For never, I ween, had such doings been seen
There before, from the time that most excellent Prince,
Earl Baldwin of Flanders, and other Commanders,
Had built and endow'd it some centuries since.
-- But, hark!--' tis a sound from the outermost gate!
A startling sound from a powerful blow.
Who knocks so late?-- it is half after eight
By the clock,-- and the clock's five minutes too slow.
Never, perhaps, had such loud double raps
Been heard in St. Nicholas' Abbey before;
All agreed 'it was shocking to keep people knocking,'
But none seem'd inclined to 'answer the door.'
Now a louder bang through the cloisters rang,
And the gate on its hinges wide open flew;
And all were aware of a Palmer there,
With his cockle, hat, staff, and his sandal shoe.
Many a furrow, and many a frown,
By toil and time on his brow were traced;
And his long loose gown was of ginger brown,
And his rosary dangled below his waist.
Now seldom, I ween, is such costume seen,
Except at a stage-play or masquerade;
But who doth not know it was rather the go
With Pilgrims and Saints in the second Crusade?
With noiseless stride did that Palmer glide
Across that oaken floor;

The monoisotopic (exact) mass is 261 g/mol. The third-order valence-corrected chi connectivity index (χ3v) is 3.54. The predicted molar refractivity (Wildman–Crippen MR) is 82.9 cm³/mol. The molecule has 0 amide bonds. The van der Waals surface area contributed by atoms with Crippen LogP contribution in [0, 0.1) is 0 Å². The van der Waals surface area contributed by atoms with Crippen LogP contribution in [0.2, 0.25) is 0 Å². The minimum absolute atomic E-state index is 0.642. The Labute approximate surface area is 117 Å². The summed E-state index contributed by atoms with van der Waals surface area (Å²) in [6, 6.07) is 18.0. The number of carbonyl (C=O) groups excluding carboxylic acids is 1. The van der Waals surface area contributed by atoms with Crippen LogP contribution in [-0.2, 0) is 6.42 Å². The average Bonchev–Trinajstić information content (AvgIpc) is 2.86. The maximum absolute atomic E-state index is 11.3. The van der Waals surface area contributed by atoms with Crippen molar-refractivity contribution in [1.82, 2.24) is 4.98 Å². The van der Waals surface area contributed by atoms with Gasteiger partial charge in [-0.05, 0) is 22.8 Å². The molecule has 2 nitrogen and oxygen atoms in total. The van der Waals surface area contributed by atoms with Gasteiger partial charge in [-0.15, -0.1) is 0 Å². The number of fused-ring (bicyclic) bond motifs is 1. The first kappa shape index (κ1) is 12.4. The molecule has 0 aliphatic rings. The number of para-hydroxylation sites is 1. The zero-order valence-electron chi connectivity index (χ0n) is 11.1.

And he made them all jump, he gave such a thump
Against the Refectory door!
Wide open it flew, and plain to the view
The Lord Abbot they all mote see;
In his hand was a cup, and he lifted it up,
'Here's the Pope's good health with three!!'--
Rang in their ears three deafening cheers,
'Huzza! huzza! huzza!'
And one of the party said, 'Go it, my hearty!'--
When out spake that Pilgrim grey --
'A boon, Lord Abbot! a boon! a boon!
Worn is my foot, and empty my scrip;
And nothing to speak of since yesterday noon
Of food, Lord Abbot, hath pass'd my lip.
'And I am come from a far countree,
And have visited many a holy shrine;
And long have I trod the sacred sod
Where the Saints do rest in Palestine!'--
'An thou art come from a far countree,
And if thou in Paynim lands hast been,
Now rede me aright the most wonderful sight,
Thou Palmer grey, that thine eyes have seen.
'Arede me aright the most wonderful sight,
Grey Palmer, that ever thine eyes did see,
And a manchette of bread, and a good warm bed,
And a cup o' the best shall thy guerdon be!'--
'Oh! I have been east, and I have been west,
And I have seen many a wonderful sight;
But never to me did it happen to see
A wonder like that which I see this night!
'To see a Lord Abbot, in rochet and stole,
With Prior and Friar,-- a strange mar-velle!--
O'er a jolly full bowl, sitting cheek by jowl,
And hob-nobbing away with a Devil from Hell!'
He felt in his gown of ginger brown,
And he pull'd out a flask from beneath;
It was rather tough work to get out the cork,
But he drew it at last with his teeth.
O'er a pint and a quarter of holy water
He made the sacred sign;
And he dash'd the whole on the soi-disante daughter
Of old Plantagenet's line!
Oh! then did she reek, and squeak, and shriek,
With a wild unearthly scream;
And fizzled and hiss'd, and produced such a mist,
They were all half-choked by the steam.
Her dove-like eyes turn'd to coals of fire,
Her beautiful nose to a horrible snout,
Her hands to paws with nasty great claws,